News Release: DHS S&T Releases Draft Environmental Assessment on Proposed
NYC Airflow Study

Release Date: August 17, 2021

FOR IMMEDIATE RELEASE
S&T Public Affairs, 202-254-2385

Experiment to Collect Data on Airborne Contaminant Behavior to Begin in September

WASHINGTON – Today, the Department of Homeland Security (DHS) Science and Technology Directorate (S&T) released a draft Environmental Assessment for public comment on the use of safe tracer particles and non-toxic, inert, odorless gas as part of a scientific study on aerosol particle behavior in New York City.

The purpose of this study is to gather data on the behavior of aerosolized particles in a complex urban environment, including concentrations both in the air and deposited on environmental surfaces. Tests are planned to occur periodically between September 2021 and May 2022.  These tests will be conducted at several street-level and transit locations in Manhattan that include Times Square, the World Trade Center complex, Union Square, and Grand Central Station.  The tests will use only inert gas and particle tracers and pose no risk to the general public.

“This study is part of the Department’s ongoing commitment to public safety against the intentional or accidental release of substances that are harmful to human health,” said DHS S&T Program Manager Dr. Donald Bansleben. “We’ll be studying particulate transport between aboveground and underground environments, impacts associated with human movement, and sampling how particles may travel into neighboring boroughs and other locations that include transportation hubs and critical infrastructure. We’ll also be evaluating chemical and biological sensor technologies in the subway environment.”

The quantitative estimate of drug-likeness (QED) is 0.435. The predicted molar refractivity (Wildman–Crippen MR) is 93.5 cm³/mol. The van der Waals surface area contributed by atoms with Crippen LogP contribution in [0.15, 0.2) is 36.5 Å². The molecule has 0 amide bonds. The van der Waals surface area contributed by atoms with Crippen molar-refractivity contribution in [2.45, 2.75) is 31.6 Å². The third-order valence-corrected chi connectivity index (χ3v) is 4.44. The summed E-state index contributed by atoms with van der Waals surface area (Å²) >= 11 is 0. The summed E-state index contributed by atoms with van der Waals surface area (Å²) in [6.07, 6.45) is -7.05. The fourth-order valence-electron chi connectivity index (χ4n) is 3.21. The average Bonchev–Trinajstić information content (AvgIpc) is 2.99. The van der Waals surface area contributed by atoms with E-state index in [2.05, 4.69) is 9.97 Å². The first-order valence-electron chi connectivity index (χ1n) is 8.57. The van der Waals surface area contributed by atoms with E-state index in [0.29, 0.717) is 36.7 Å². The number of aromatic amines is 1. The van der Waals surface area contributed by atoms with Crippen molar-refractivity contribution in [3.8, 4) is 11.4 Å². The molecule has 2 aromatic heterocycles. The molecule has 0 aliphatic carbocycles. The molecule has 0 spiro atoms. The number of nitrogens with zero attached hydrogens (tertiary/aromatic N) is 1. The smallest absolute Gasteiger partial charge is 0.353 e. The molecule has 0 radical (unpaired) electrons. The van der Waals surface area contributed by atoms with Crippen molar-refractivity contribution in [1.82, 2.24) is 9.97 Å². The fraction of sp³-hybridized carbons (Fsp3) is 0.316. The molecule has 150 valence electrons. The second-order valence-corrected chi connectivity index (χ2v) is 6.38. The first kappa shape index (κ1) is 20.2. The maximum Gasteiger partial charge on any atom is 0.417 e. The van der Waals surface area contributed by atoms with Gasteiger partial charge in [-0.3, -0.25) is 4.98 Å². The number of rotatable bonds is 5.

The study will be conducted by researchers from a federally-funded research and development center and several government laboratories, and will use perfluorocarbon gas tracers, which are harmless, non-toxic, inert gases that have been used in dispersion experiments since the 1960s. Inert particle tracers consisting of the simple sugar maltodextrin and silica will also be used. These tracers are tagged with synthetic, non-infectious DNA, as well as a safe optical brightener commonly used in laundry detergents and paper manufacturing. These non-biological materials will allow particle tracer detection at very low concentrations.

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